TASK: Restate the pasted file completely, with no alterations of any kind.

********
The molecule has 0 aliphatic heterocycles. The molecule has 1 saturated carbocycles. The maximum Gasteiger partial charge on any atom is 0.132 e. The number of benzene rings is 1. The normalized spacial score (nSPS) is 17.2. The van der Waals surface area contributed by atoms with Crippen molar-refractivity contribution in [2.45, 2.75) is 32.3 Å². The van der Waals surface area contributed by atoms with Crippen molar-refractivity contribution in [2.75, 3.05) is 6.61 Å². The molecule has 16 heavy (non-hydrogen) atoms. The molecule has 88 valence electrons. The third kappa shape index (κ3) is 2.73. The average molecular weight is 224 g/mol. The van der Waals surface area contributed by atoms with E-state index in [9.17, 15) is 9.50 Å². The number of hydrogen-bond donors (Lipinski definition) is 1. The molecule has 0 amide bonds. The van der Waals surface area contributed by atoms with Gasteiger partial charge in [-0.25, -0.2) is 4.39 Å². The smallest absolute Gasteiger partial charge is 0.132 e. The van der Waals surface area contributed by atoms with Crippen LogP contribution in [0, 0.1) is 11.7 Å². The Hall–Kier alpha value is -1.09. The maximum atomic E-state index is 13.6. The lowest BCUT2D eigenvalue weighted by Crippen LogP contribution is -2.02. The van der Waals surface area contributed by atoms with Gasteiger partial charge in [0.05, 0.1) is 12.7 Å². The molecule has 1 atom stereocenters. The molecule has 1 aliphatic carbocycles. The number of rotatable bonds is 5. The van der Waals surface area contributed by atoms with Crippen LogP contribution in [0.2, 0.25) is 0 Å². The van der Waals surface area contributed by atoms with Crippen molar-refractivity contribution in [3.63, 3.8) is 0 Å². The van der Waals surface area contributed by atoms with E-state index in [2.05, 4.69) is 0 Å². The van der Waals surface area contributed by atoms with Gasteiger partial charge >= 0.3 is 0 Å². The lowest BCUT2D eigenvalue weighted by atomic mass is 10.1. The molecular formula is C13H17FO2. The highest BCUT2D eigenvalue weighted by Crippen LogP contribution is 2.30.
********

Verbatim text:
The molecule has 0 aliphatic heterocycles. The molecule has 1 saturated carbocycles. The maximum Gasteiger partial charge on any atom is 0.132 e. The number of benzene rings is 1. The normalized spacial score (nSPS) is 17.2. The van der Waals surface area contributed by atoms with Crippen molar-refractivity contribution in [2.45, 2.75) is 32.3 Å². The van der Waals surface area contributed by atoms with Crippen molar-refractivity contribution in [2.75, 3.05) is 6.61 Å². The molecule has 16 heavy (non-hydrogen) atoms. The molecule has 88 valence electrons. The third kappa shape index (κ3) is 2.73. The average molecular weight is 224 g/mol. The van der Waals surface area contributed by atoms with E-state index in [9.17, 15) is 9.50 Å². The number of hydrogen-bond donors (Lipinski definition) is 1. The molecule has 0 amide bonds. The van der Waals surface area contributed by atoms with Gasteiger partial charge in [-0.25, -0.2) is 4.39 Å². The smallest absolute Gasteiger partial charge is 0.132 e. The van der Waals surface area contributed by atoms with Crippen LogP contribution in [0, 0.1) is 11.7 Å². The Hall–Kier alpha value is -1.09. The maximum atomic E-state index is 13.6. The lowest BCUT2D eigenvalue weighted by Crippen LogP contribution is -2.02. The van der Waals surface area contributed by atoms with Gasteiger partial charge in [0.05, 0.1) is 12.7 Å². The molecule has 1 atom stereocenters. The molecule has 1 aliphatic carbocycles. The number of rotatable bonds is 5. The van der Waals surface area contributed by atoms with Crippen LogP contribution in [0.2, 0.25) is 0 Å². The van der Waals surface area contributed by atoms with Crippen molar-refractivity contribution in [3.63, 3.8) is 0 Å². The van der Waals surface area contributed by atoms with E-state index in [2.05, 4.69) is 0 Å². The van der Waals surface area contributed by atoms with Gasteiger partial charge >= 0.3 is 0 Å². The lowest BCUT2D eigenvalue weighted by atomic mass is 10.1. The molecular formula is C13H17FO2. The highest BCUT2D eigenvalue weighted by Crippen LogP contribution is 2.30.